Meat Processing Plants Have Become Incubators for Coronavirus


Source: Vox

Photo by Dusan Petkovic/Shutterstock.com

 

President Donald Trump is reportedly planning to force meat processing plants to stay open, despite hundreds of employees who have tested positive for coronavirus at such facilities across the country.

Meatpacking plants across the US have been closing as their employees get sick, and their executives have warned that shortages are likely to result.

Bloomberg News reported that Trump will sign an executive order invoking the Defense Production Act (DPA) to avert closures of plants operated by companies such as Tyson Foods Inc., whose chairman John Tyson warned on Sunday that the “food supply chain is breaking.” The federal government will provide protective equipment to employees and issue additional guidance, according to Bloomberg.

The executive order, which would classify meat processors as “critical infrastructure,” was prompted by concerns that Tyson was planning to close 80 percent of its facilities, Axios reported.

It would go against calls from local officials and labor unions to close the plants, given the health risks for workers and their communities. And some food supply experts are skeptical that the supply chain is truly breaking — even if consumers might have more trouble finding the cuts of meat they prefer.

“The supply chain is struggling in a variety of ways, but the most vulnerable members of the supply chain in terms of livelihood and health are the farmers and the factory workers, not the consumers or grocery stores,” Julie Niederhoff, a supply chain management professor at Syracuse University, told Vox. “There is enough meat to sustain the American consumer market for some time even at the currently reduced production capacity. The decision to reopen the factories could help the farmers, but it is worrying if it is done without significant improvements to protect the workers and their communities first.”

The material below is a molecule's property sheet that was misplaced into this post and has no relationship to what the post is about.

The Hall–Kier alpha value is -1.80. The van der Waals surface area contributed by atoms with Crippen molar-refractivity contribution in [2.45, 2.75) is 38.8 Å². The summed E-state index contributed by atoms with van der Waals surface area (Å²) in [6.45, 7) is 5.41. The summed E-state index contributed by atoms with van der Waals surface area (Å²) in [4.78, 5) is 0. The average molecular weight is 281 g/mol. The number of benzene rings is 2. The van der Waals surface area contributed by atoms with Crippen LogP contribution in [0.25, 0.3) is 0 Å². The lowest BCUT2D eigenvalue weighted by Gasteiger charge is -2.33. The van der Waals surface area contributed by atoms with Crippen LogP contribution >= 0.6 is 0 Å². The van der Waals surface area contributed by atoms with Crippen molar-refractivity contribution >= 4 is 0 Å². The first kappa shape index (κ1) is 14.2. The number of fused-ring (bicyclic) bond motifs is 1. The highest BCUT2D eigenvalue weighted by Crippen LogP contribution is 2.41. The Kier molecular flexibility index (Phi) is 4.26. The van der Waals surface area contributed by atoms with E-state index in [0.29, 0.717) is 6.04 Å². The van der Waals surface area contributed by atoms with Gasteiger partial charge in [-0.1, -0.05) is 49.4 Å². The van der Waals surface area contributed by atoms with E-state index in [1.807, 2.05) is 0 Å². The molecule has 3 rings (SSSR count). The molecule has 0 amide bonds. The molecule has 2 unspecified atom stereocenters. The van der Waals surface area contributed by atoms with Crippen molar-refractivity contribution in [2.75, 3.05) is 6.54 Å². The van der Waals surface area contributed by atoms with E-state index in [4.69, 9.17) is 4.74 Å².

The DPA offers the president broad powers to order domestic manufacturers to make necessary products in times of war or crisis. For more than a month, crisis response experts and lawmakers alike have been calling on the Trump administration to use the DPA during the coronavirus pandemic to order the production of critical medical equipment including face masks, protective gloves, ventilators, respirators and coronavirus tests.

Trump has so far only invoked the law to increase production of swabs needed for coronavirus testing. Now, he’s poised to use it for an entirely different purpose: to keep meat production up as concerns about potential shortages mount.

Plants have had to close as workers have gotten sick

Meat processing plants have become coronavirus hotspots.

Earlier this month, more than 640 workers tested positive at a processing facility in Sioux Falls, South Dakota, operated by Smithfield Foods, one of the United States’ largest pork producers. And on Wednesday, Tysons shut down its biggest pork processing facility in Waterloo, Iowa, after more than 180 workers tested positive.

Dozens of other processing facilities, from Colorado to Pennsylvania, have similarly ceased operations across the country.

The workers in these plants are often low-income — one Smithfield employee reported making $17.70 an hour, though workers have been offered a $500 bonus if they don’t miss any shifts in April. Nearly half of them are immigrants, according to the left-leaning think tank New American Economy.

Their work is physically taxing even in the best of times as they lift and slice through heavy cuts of meat. Now, it’s also potentially life-threatening: A 64-year-old Smithfield worker was among the reported industry deaths.